Skyjacker Is the Perfect Name for an Invisible Drone Killer, To Protect the Paris Olympics

Drones stand no chance agains the Skyjacker 8 photos
Photo: Safran
Safran SkyjackerDrones stand no chance agains the SkyjackerAeroVironment WildcatAeroVironment WildcatAeroVironment WildcatAeroVironment WildcatAeroVironment Wildcat
There was a time a couple of decades ago when the world realized the future of warfare would be dominated by drones. But the world believed back then they would come in the form of bulky, aircraft-like contraptions that were controlled from afar. Instead, as the war in Ukraine has shown, we're now faced with swarms of small drones the likes of the FPVs that have the potential to do a lot more collective harm than combat drones.
If you really think about it, drones as weapons have evolved much faster than the means to fight them. In a relatively short period of time they have come to dominate the battlefields to such an extent that almost nothing, not even tanks, can stand in their way.

Those at the receiving end of drone warfare have tried to come up with various solutions to this problem, from using makeshift hardware protection for their vehicles to deploying rather ineffective jamming solutions. It seems, however, that the defense industry is slowly catching up, and more and more effective solutions come to light.

Last week the French capital Paris hosted what is the world's largest land and air defense industry fair, Eurosatory. The event was perfect for contractors from around the world to showcase their latest in defense technology. And it is there where an invisible drone killer was presented by French company Safran.

The technology is called Skyjacker, and I say it's invisible for two reasons. First, it operates far from where the action is actually taking place. Secondly, it's effects are so subtle enemy drone operators won't be able to tell something is wrong until it's too late.

Safran Skyjacker
Photo: Safran
The counter-drone solution is described by its maker as an "effective response to the growing threat posed by drones in the battlespace and at sensitive installations." It relies on spoofing, which is the act of convincing someone or something that data coming from an unknown source can be trusted, to confuse the drones to such an extent that they fail in their mission. The tech used is, according to Safran, something no other counter-drone system has at the moment.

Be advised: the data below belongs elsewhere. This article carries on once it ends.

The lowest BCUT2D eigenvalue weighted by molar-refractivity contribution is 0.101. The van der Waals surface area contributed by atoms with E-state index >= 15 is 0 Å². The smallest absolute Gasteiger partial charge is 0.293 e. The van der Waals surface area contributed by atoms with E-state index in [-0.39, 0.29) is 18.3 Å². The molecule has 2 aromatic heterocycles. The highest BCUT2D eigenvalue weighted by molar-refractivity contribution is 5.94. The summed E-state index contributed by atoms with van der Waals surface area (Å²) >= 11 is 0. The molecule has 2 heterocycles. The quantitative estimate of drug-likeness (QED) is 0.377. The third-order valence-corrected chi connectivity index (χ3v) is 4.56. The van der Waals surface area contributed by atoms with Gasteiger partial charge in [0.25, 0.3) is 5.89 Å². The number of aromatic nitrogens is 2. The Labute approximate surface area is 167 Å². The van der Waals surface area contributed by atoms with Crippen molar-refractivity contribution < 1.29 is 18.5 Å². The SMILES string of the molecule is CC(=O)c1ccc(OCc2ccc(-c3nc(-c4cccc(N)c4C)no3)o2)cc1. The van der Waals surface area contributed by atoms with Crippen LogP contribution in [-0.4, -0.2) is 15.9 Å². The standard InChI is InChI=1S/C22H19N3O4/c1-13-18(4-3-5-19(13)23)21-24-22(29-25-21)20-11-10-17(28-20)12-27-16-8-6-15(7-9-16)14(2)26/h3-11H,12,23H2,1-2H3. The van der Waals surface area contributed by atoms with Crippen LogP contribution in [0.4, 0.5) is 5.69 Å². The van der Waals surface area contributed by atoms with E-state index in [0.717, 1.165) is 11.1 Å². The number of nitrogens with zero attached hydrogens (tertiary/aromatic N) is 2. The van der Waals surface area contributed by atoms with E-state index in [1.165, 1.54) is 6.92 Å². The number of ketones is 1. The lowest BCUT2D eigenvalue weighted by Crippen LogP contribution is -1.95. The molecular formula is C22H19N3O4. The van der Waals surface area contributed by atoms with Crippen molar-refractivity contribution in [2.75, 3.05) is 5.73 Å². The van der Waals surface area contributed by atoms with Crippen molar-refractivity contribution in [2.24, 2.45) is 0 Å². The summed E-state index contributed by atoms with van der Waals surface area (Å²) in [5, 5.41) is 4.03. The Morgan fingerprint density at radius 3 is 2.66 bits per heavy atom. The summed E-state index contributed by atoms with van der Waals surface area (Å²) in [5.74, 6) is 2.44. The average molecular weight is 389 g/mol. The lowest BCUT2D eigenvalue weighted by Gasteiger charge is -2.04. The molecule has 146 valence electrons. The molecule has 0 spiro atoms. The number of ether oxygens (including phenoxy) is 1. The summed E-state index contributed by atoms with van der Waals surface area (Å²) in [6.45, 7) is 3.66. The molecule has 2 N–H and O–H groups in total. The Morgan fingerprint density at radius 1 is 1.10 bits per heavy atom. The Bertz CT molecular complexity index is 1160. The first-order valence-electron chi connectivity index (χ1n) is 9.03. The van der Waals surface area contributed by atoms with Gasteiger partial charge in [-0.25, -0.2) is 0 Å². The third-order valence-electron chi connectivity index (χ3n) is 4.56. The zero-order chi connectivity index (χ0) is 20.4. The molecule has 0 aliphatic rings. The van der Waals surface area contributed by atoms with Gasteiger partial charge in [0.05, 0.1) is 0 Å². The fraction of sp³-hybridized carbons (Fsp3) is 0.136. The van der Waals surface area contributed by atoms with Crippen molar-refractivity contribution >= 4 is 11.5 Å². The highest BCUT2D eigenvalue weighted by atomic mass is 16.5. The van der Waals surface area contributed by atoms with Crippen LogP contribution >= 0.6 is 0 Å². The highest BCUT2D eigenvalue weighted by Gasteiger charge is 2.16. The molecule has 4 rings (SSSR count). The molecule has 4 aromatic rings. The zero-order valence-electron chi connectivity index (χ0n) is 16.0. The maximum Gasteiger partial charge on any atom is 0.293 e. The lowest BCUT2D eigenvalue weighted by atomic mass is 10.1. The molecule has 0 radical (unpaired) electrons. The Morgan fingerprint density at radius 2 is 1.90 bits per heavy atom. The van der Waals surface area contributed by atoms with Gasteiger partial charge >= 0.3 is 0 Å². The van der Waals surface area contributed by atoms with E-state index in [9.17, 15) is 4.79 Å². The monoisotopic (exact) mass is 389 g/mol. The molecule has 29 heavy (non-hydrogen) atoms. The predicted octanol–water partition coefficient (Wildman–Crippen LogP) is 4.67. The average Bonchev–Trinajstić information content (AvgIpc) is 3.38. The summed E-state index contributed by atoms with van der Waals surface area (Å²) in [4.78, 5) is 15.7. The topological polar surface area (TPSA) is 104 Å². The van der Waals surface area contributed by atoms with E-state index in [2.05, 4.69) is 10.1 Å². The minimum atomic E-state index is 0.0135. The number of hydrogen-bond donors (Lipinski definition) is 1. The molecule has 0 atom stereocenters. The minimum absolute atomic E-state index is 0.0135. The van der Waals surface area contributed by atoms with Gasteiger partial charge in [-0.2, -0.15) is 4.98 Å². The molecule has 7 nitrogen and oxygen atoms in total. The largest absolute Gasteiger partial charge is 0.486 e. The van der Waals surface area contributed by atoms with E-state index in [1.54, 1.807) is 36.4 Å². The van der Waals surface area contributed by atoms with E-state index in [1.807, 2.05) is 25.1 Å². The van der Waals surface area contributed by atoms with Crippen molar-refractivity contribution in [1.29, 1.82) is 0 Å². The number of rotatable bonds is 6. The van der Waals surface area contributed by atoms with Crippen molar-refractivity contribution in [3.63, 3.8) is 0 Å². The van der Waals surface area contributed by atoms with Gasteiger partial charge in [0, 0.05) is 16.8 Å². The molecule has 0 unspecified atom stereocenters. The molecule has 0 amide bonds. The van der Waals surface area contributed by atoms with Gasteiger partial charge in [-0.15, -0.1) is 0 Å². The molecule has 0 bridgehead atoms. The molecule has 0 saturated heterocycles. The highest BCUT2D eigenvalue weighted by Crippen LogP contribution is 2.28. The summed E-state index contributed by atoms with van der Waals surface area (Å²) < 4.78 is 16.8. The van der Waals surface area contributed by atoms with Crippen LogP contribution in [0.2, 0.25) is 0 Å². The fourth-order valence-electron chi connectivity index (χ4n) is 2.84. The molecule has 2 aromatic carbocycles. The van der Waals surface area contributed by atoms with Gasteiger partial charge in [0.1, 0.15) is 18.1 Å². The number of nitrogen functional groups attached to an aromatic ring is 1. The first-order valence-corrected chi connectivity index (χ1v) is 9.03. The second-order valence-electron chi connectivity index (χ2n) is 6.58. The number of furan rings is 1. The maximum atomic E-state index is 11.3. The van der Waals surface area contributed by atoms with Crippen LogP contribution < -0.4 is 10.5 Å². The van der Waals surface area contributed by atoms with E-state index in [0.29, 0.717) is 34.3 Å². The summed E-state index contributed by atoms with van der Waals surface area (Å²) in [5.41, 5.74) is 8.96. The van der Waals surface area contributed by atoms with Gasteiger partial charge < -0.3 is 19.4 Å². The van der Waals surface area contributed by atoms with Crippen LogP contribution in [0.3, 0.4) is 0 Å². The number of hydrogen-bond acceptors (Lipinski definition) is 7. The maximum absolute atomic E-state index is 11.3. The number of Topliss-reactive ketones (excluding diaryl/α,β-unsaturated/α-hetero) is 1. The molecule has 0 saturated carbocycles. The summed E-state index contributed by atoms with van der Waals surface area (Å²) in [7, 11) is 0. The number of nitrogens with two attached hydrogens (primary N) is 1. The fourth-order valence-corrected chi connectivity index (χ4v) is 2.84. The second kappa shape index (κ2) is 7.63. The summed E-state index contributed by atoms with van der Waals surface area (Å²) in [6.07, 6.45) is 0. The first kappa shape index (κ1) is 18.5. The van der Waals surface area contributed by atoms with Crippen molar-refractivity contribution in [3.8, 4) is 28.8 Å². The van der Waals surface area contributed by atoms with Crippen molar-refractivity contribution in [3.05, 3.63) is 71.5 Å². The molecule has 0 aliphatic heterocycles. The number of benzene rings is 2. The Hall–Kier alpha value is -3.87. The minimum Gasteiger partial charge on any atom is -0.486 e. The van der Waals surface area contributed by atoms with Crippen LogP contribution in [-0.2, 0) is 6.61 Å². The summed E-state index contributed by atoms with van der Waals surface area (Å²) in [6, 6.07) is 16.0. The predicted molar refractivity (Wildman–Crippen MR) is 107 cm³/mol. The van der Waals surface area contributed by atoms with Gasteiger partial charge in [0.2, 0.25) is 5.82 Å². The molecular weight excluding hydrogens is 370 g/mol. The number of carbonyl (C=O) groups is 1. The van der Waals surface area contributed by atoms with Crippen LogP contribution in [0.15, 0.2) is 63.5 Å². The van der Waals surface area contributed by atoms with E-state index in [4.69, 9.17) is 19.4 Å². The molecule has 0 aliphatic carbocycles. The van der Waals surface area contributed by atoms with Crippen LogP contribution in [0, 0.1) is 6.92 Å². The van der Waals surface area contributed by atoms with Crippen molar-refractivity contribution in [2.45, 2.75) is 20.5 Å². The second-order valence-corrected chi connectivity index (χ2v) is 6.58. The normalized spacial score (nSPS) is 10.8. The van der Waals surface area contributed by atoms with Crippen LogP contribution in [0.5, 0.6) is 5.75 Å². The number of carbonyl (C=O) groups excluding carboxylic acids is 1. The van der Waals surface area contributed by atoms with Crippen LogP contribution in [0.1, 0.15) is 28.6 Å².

Skyjacker works by simulating the GNSS signals that guide a drone to its target, replacing its original satellite guidance signals with modified ones. The new data tells the drone it's not actually where it should be, sending it on a wild goose chase on an altered trajectory and effectively making it unable to complete its mission.

Safran imagined this thing to work in conjunction with radar detection and optronic identification, and it can be used with equal success against both isolated drones and swarms of them coming after a target in saturation attacks. It can be used to protect both land and naval assets as well.

When fielded against singular drones that are remotely piloted, the Skyjacker can stop the flying menace from a distance of between one and six miles (one to 10 km). When countering swarms, it can work in conjunction with radiofrequency detectors, with lasers, communication jammers, and other effectors used to combat such threats.

From a hardware point of view, the technology is modular in design (sadly, there are not many official images of it for us to form a complete picture). It comprises a command and control unit, and one or more spoofing transmitters.

AeroVironment Wildcat
Photo: AeroVironment
Depending on needs, the system can be used as a mobile unit, or it can be tied into existing surveillance environments, or into the fire control systems on board land vehicles and ships.

Although the Eurosatory fair was the first time the world got to meet the Skyjacker, Safran has been at it testing the solution for a while now. For instance, in March, the company deployed it during the Coubertin LAD II exercise that took place under the watchful eye of the Air and Space Force's Air Defense and Air Operations Command (CDAOA) at the Air Base 107 in Vélizy-Villacoublay, close to Paris.

Separately, trials with the French Navy have been ongoing for a while now, and they've proved “particularly conclusive […] as a highly effective, cost-controlled protection solution for frontline vessels."

An important test for the Skyjacker, if you will, are the upcoming Paris 2024 Summer Olympic Games, scheduled to kick off on July 26. Some 15,000 athletes and an estimated half a million spectators will have to be kept safe, including from unforeseen drone threats, and the Safran technology is scheduled to play its part.

Not many details were provided on when and where the Skyjacker will be deployed, but Safran it is working with the designer of the Bassalt anti-drone system, in use with the French Air and Space Force, to help shield innocents from harm.

Prior to the start of the Olympics, Skyjacker will also be used during the Bastille Day parade on July 14.
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Editor's note: Gallery shows the AeroVironment Wildcat drone.

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About the author: Daniel Patrascu
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Daniel loves writing (or so he claims), and he uses this skill to offer readers a "behind the scenes" look at the automotive industry. He also enjoys talking about space exploration and robots, because in his view the only way forward for humanity is away from this planet, in metal bodies.
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